Cannes: Download THR's Day 4 Daily

THR_Cannes Daily_4_2018 - THR - H 2018

The fest's fourth daily issue features an inside peek at the female-fronted market titles heating up the Croisette (thanks in part to Jessica Chastain), Sony's acquisition of Nadine Labaki’s 'Capernaum' and a chat with Wim Wenders about his Pope Francis doc.

The Hollywood Reporter has released its fourth Cannes Film Festival daily issue at this year's fest, and it includes a look at big-budget, women-led projects that are tempting buyers; Sony Pictures Classics' landing of Nadine Labaki's Capernaum; and a discussion with German auteur Wim Wenders on his Pope Francis documentary and how faith has shaped his work.

Woman Power

When it comes to big-budget, high-level fare, the Cannes market has always been a man's world. But at this year's incarnation, there's a slew of female-fronted genre films that are upending that paradigm. Led by the James Bond-esque spy pic package 355, which will star Jessica Chastain, Fan Bingbing, Marion Cotillard, Penelope Cruz and Lupita Nyong'o, the market appears to be catching up with the larger cultural phenomenon of women demanding their equal place amid the #MeToo and Time's Up movements. THR takes a look at the festival trend.

Capernaum Finds a Home

Sony Pictures Classics has acquired North American and Latin American rights to Nadine Labaki’s Capernaum. The film is set to premiere May 17 at Cannes, where it will screen in competition. Capernaum marks a return to the fest for the Lebanese filmmaker, whose two previous pics, Caramel and Where Do We Go Now? — the latter of which won the Audience Award at the Toronto International Film Festival — premiered at Cannes. The sale also marks a reteaming between Labaki and Sony Pictures Classics, which distributed Where Do We Go Now? Written by Labaki, who also appears in the film, Capernaum tells the story of a child who rebels against the life imposed on him and launches a lawsuit against his parents.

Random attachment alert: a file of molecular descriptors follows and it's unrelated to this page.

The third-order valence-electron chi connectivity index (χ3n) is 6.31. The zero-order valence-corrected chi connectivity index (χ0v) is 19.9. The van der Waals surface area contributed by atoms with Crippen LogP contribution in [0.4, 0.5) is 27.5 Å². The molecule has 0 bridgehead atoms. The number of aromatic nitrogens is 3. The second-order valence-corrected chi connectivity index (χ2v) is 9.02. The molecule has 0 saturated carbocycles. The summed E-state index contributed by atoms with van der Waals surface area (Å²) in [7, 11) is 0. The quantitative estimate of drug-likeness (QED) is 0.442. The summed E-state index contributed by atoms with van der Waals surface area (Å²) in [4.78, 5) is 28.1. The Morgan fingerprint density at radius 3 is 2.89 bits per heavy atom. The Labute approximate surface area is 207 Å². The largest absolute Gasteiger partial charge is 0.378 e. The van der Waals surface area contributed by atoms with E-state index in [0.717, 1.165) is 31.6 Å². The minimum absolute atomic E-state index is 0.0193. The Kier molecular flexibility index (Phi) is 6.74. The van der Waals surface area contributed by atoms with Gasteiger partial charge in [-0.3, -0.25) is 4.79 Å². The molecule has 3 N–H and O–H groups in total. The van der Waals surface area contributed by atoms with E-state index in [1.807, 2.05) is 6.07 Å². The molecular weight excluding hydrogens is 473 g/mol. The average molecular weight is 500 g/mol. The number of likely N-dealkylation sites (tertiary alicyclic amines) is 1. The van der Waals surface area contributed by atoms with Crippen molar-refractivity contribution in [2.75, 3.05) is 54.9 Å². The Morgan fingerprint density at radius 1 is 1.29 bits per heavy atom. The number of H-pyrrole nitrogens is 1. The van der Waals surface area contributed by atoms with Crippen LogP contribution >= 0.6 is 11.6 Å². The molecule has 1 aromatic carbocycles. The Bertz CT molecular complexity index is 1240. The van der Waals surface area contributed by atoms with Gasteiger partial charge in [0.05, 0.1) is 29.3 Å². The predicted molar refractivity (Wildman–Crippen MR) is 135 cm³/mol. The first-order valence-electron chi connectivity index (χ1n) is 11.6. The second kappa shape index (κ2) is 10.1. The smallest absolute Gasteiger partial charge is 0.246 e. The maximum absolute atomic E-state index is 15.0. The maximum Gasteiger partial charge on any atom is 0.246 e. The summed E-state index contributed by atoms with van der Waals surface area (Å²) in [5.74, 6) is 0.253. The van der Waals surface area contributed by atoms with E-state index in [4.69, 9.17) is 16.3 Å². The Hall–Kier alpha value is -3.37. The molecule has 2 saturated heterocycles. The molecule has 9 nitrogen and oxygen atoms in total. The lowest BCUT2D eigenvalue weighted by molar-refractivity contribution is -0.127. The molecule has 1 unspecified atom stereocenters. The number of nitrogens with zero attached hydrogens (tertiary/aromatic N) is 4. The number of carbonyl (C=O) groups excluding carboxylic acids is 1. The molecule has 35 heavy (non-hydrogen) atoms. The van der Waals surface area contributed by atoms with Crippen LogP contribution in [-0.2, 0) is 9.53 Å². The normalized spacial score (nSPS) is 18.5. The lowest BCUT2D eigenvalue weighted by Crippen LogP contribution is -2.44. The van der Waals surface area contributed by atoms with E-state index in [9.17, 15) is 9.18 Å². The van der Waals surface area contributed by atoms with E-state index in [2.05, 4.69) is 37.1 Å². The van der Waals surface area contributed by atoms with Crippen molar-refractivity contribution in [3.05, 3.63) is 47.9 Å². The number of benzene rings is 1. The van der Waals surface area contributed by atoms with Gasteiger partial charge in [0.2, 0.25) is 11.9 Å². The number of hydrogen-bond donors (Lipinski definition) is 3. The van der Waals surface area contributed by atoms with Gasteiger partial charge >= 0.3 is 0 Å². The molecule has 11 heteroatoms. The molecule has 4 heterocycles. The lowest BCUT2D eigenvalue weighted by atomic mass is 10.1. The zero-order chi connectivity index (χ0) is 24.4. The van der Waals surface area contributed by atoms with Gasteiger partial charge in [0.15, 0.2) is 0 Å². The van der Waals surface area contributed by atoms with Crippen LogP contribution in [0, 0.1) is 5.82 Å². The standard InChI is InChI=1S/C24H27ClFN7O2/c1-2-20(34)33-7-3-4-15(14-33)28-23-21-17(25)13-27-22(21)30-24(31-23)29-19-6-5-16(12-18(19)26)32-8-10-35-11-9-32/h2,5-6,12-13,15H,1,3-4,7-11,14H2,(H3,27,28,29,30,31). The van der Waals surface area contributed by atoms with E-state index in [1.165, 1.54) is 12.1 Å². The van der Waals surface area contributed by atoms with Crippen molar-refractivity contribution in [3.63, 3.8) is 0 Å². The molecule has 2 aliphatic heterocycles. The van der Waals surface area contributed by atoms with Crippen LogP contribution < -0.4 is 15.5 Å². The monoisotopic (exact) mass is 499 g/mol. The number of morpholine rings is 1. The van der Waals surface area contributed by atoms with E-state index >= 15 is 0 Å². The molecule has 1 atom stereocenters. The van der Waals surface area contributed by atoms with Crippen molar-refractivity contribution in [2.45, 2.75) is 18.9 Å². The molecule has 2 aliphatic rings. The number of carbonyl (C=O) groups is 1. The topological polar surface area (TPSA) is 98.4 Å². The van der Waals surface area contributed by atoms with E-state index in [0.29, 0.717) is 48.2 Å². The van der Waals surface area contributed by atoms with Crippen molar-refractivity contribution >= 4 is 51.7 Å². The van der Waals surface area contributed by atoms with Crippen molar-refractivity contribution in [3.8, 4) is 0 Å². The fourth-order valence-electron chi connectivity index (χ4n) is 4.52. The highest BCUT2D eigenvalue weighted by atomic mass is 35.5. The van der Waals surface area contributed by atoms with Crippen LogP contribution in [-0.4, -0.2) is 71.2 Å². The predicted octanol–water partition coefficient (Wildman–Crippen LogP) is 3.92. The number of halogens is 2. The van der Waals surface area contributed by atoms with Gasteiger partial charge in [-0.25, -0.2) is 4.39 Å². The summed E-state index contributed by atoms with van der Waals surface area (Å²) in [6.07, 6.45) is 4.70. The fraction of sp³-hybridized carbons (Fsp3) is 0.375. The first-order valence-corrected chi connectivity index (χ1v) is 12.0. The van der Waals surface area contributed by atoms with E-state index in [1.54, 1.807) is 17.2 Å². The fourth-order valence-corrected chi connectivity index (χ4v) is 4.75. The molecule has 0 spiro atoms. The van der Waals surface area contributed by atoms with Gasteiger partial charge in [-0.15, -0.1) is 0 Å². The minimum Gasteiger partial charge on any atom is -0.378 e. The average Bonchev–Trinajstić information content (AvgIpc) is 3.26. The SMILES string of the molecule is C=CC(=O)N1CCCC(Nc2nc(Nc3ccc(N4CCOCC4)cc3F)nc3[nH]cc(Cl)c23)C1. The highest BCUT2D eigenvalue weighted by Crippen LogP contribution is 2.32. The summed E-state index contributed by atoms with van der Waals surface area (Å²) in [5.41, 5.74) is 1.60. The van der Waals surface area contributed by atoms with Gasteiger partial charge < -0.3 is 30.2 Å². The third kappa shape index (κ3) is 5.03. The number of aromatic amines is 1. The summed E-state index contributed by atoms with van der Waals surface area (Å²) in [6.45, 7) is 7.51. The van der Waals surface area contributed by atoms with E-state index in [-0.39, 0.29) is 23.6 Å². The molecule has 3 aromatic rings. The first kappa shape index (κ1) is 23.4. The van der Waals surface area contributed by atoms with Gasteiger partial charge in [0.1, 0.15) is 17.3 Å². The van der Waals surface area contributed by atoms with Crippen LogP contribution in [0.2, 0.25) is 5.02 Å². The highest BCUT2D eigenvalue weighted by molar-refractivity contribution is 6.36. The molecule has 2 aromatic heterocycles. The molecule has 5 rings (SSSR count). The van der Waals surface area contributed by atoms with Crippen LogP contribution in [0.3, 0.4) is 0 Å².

"[Cannes] Can Be Cruel"

When it comes to Cannes, Wim Wenders has done it all. The German director has had nine films in competition; has won best director (Wings of Desire, 1987), the Grand Jury prize (Faraway, So Close!, 1993) and the Palme d’Or (in 1984 with Paris, Texas); and even been president of the jury (in 1989). “I’ve stopped counting how many times I’ve been to Cannes,” says the 72-year-old auteur, who is back on the Croisette with the documentary Pope Francis: A Man of His Word, which premieres May 13 out of competition. Speaking with THR, Wenders recalls capturing the Palme d’Or, offers advice for fest newbies and reflects on how faith has shaped his work.

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